VATICAN CITY – Pope Benedict urged the world Monday to prevent terrorists from getting their hands on weapons of mass destruction.

In an annual speech to Vatican-based diplomats outlining the Holy See’s foreign policy priorities, Benedict also called for continued diplomatic efforts over Iran’s nuclear program.

“I wish to urge the international community to make a global commitment on security,” he said.

“A joint effort on the part of states to implement all the obligations undertaken and to prevent terrorists from gaining access to weapons of mass destruction would undoubtedly strengthen the nuclear non-proliferation regime and make it more effective.” The Pope backed continuing negotiations over Iran’s nuclear program, which the U.S. and it allies fear is aimed at building atomic weapons. Tehran insists its nuclear program is peaceful.

“I should also like to express my support for continued and uninterrupted pursuit of the path of diplomacy in order to resolve the issue of Iran’s nuclear program, by negotiating in good faith, adopting measures designed to increase transparency and mutual trust,” he said.

There has been speculation that the United States or Israel might launch a military strike against Iran.

Benedict also told the foreign ambassadors that measures must be taken to reduce conventional weapons and to deal with the humanitarian problems caused by cluster weapons.

Cluster bombs open in flight and scatter dozens of bomblets, some of which fail to explode and pose a risk to civilians even after a conflict has ended.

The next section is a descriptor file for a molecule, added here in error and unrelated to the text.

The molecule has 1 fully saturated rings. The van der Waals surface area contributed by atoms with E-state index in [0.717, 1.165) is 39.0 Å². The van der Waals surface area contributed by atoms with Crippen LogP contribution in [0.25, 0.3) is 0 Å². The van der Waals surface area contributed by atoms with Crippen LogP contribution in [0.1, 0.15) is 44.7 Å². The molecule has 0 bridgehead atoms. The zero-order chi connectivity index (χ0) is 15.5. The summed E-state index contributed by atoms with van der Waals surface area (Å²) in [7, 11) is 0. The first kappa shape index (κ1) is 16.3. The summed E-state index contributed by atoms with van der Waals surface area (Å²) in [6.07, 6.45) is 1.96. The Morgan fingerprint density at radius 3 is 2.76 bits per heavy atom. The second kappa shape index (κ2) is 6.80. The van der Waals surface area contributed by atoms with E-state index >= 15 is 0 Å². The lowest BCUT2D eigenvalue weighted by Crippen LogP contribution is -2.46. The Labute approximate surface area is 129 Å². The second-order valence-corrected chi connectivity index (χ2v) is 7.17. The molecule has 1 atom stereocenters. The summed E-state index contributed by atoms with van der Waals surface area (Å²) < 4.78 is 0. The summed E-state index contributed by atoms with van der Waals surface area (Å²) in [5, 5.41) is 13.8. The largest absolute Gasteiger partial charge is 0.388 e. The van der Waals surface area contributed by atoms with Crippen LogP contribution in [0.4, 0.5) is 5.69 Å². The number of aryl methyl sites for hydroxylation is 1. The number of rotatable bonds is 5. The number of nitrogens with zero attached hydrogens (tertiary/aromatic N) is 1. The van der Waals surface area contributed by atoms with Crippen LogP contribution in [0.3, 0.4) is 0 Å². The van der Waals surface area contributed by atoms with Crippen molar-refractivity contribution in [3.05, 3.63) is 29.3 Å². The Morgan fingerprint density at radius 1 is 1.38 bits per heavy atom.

In his speech, the Pope also condemned the frequent attacks suffered by Iraq’s Christian community, saying the country needs to undertake a constitutional reform that will safeguard the rights of minorities.

Benedict touched on many of the world’s crises, appealing for peace and dialogue in hotspots including the Middle East, Kenya, Sudan’s Darfur region and Myanmar.

Francis Rooney, the U.S. ambassador to the Holy See, said the Pope’s message showed that the Vatican and the United States have the same foreign policy goals.

“We both place great importance on stopping the spread of terrorism and violence, aiding Christians who are under threat in many parts of the world today, and seeing an end to poverty and hunger which plague so much of Africa,” Rooney said in a statement.

Benedict noted that this month marks the 10th anniversary of Pope John Paul II’s historic pilgrimage to Cuba, and recalled how his predecessor “encouraged all Cubans to work together for a better future.”

“I should like to reiterate this message of hope, which has lost none of its relevance,” Benedict said in his speech, which was delivered in French.

The Pope also reached out to countries that do not have diplomatic relations with the Vatican and urged them to establish ties. He did not name the countries but the mention is seen by diplomats as referring especially to China, with which Benedict is attempting to restore diplomatic relations severed after the 1949 communist revolution.